As the story opens, we learn that at some point in the past, in between the death of summer and the birth of winter – "the clove of seasons" – an ibis flew into "the bleeding tree" (1.1).
Now, because so many readers get hung up on this first sentence, we'll clear up some possibly unfamiliar terms. In this case "clove" means "split" – the time the narrator is remembering is in the split between the two seasons. Ibises are tropical birds. A "bleeding tree" is a tree oozing sap. Depending on the tree and the tree's health and circumstances, the bleeding could be normal, or because the tree is ill, or because humans have tapped it to capture the sap.
Now, on with the story.
There are "rotting" and overgrown flowers in the garden (1.1).
The bird's nest is empty of birds. ("Untenanted" means "without a tenant" or inhabitant.)
"The last of the grave yard flowers" (probably frangipani) are in bloom (1.1). The fragrance of these flowers crosses over the cotton fields and wafts through the house, telling the people who live there "the names of [their] dead" (1.1).
The narrator thinks "[i]t's strange that the memory of that long ago scene is "still so clear" now that time has passed (1.2).
Now, "[a] grindstone" is outside the kitchen door, has taken the place of the "bleeding tree" (1.2).
(A grindstone is used to sharpen tools.)
Now the garden is neat and tidy.
But from time to time "(like right now)" the grindstone revolves and takes the narrator back to the past (1.2). When that happens the narrator thinks of Doodle (1.2).
Doodle is "the craziest brother" ever. Not "crazy crazy," like a woman named Miss Leedie who is in love with President Wilson. (Wilson was the 28th president, from 1913-1921. This gives us some idea of when the narrator's memory is set.)
Doodle is "nice crazy, like someone you meet in your dreams" (1.3).
Now we jump back in time to learn the story of Doodle.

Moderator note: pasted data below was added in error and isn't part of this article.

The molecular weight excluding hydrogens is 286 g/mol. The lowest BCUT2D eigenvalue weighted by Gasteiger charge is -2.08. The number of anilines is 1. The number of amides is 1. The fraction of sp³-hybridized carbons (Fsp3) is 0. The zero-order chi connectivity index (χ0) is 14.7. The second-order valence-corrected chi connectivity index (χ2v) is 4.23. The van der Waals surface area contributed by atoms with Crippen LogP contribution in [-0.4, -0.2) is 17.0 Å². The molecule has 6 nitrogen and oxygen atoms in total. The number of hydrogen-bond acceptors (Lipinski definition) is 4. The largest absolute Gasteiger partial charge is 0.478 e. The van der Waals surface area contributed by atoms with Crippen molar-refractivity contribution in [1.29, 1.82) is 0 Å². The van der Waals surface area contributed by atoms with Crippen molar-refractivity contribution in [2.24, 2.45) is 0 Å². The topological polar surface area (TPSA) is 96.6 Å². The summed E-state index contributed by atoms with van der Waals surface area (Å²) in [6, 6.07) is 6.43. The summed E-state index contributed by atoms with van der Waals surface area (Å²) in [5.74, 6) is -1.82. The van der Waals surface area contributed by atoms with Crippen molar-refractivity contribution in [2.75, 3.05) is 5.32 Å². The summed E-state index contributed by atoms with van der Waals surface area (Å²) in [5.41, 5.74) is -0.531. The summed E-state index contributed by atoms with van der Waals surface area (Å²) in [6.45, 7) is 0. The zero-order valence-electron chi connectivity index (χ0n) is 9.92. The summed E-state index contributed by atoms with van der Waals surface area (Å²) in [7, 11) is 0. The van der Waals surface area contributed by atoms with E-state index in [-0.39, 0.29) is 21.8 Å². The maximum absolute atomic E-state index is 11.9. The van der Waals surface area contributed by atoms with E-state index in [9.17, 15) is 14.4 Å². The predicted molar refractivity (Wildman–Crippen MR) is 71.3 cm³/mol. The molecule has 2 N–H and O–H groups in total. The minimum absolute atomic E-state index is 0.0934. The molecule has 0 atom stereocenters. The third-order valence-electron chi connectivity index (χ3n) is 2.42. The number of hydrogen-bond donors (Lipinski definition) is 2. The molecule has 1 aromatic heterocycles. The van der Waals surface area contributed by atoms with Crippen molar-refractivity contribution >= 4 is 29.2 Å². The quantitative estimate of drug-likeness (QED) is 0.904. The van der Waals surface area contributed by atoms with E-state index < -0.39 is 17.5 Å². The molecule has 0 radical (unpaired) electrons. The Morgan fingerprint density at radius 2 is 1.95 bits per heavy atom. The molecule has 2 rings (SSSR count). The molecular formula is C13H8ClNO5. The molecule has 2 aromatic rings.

The narrator, six years old when Doodle is born, isn't impressed with the big-headed, old-man-looking newborn baby. Most of his family thinks Doodle won't live.
The narrator's Aunt Nicey delivered Doodle. Aunt Nicey is probably a midwife. Midwives aren't doctors, but deliver babies, often in people's homes.
In rural areas like the one in which Doodle's family lives, midwives would definitely have performed deliveries in people's homes.
Anyhow, Aunt Nicey doesn't think Doodle will die.
Doodle "was born in a caul" (1.3). (When a woman is pregnant, her baby is enclosed in a membrane filled with fluid. This membrane is sometimes called a "caul." When a baby is about to be born, the membrane usually breaks, releasing the fluid. Sometimes the membrane doesn't break on its own, and the doctor or midwife breaks it. When a baby is born in his/her caul, or with a piece of the caul on his/her body, the baby is sometimes known as a caul baby.)
Aunt Nicey claims that "cauls were made from Jesus' nightgown" (1.3). That's why she's sure Doodle won't die. (Click here for a photo that might help explain Aunt Nicey's comment.)
The narrator's Daddy goes as far as to have a coffin made for little Doodle.
But Doodle doesn't die, and so they give him a name – William Armstrong. The narrator thinks this is too big and heavy for the kid, that it's the kind of name that "sounds good only on a tombstone" (1.3).
The narrator is an active boy. Some of his interests are "holding [his] breath, running, jumping" and "climbing vines in Old Woman Swamp" (1.4).
He wants a brother to play with him.
In tears, his mother tells him that Doodle can never be his playmate, and suggests that Doodle's brain function might not be very high.
The narrator thinks that having a brother who is both physically and mentally disabled is horrible. He decides "to kill him by smothering him with a pillow" (5).
Luckily, one day Doodle smiles at the narrator. Extremely excited, the narrator tells his mother that Doodle is, in fact, smart.